“I am well aware that some of you may be a little surprised to see me here tonight,” Clinton said.
“I wanted to spend an evening with a room full of political reporters, I thought to myself: ‘What could possibly go wrong?’”
The former secretary of state told the crowd that she was ready to open up a new era of transparency and divulge all her classified information.
“No more secrecy, no more zone of privacy — after all, what good did that do me,” she announced.
“But first of all, before I go any further, if you’ll look under your chairs you’ll find a simple nondisclosure agreement. My attorneys drew it up. Old habits last.”
Har, har, harrrrrrrr.
In her mind, I’m sure Hillary Clinton was absolutely positive that this spelled the end of her press wrestling. After all, if they can laugh at a quip about an unsigned legal agreement guaranteeing their silence on an issue, they’ve definitely put that little tidbit about sending emails from a private server to other private email addresses during a major administration crisis that resulted in a dead ambassador, so as to avoid the unnecessary involvement of congressional investigators who would no doubt want to know what happened, right?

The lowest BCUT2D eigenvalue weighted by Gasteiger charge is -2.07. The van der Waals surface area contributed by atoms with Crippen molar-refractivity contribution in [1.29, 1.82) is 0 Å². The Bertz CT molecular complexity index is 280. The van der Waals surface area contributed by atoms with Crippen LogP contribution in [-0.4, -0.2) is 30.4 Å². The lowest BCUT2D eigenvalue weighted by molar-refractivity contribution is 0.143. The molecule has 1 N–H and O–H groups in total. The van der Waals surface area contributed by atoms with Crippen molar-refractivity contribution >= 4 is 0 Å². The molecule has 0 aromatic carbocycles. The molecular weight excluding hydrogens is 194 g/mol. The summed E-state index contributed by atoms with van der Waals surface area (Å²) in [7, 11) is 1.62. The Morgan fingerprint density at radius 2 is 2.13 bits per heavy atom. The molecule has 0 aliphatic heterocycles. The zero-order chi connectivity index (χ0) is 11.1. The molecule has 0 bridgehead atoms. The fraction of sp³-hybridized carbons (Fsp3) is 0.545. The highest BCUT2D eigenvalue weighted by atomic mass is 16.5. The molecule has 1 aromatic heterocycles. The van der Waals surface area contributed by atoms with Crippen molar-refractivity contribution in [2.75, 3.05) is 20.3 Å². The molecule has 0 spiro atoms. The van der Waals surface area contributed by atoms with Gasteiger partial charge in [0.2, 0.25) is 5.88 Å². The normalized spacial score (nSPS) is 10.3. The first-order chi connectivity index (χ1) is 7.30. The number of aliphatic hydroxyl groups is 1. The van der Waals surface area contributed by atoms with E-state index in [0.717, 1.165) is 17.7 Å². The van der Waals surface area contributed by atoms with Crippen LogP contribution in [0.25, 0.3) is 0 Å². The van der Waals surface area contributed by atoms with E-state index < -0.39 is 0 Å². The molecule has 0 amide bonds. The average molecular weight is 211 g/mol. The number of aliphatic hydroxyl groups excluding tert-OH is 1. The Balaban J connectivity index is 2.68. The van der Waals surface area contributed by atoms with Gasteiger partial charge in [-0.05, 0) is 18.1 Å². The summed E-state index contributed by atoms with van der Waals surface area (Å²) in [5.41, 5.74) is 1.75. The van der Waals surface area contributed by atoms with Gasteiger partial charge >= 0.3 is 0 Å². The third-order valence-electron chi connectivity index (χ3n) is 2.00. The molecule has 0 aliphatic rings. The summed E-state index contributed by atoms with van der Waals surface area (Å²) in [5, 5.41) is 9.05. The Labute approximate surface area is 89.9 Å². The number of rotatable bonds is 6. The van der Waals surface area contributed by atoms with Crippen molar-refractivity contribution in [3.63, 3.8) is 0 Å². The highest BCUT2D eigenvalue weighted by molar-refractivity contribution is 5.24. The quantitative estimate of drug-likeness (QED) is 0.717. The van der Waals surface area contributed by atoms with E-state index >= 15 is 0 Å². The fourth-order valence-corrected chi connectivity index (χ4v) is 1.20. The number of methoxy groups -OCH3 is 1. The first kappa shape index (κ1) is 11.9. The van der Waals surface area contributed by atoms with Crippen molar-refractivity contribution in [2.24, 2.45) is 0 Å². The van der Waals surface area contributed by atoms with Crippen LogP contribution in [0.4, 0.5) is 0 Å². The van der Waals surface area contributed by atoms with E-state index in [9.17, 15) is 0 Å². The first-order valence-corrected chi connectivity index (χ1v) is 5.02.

There were two reasonable witnesses in WiredSafety executive director Parry Aftab, who recognizes that regulation of online gambling in the U.S. will better protect American consumers, families and problem gamblers; and R Street Institute executive director Andrew Moylan, who opposes RAWA for overstepping state rights…
…Moylan, a late addition to the panel, indicated that RAWA not only overreached from a federalism perspective in attempting to prohibit intrastate activity but was largely unnecessary.
“If a state wishes to prohibit gambling within its borders, it has the sufficient power to do so and sufficient legal remedies at its disposal,” Moylan said.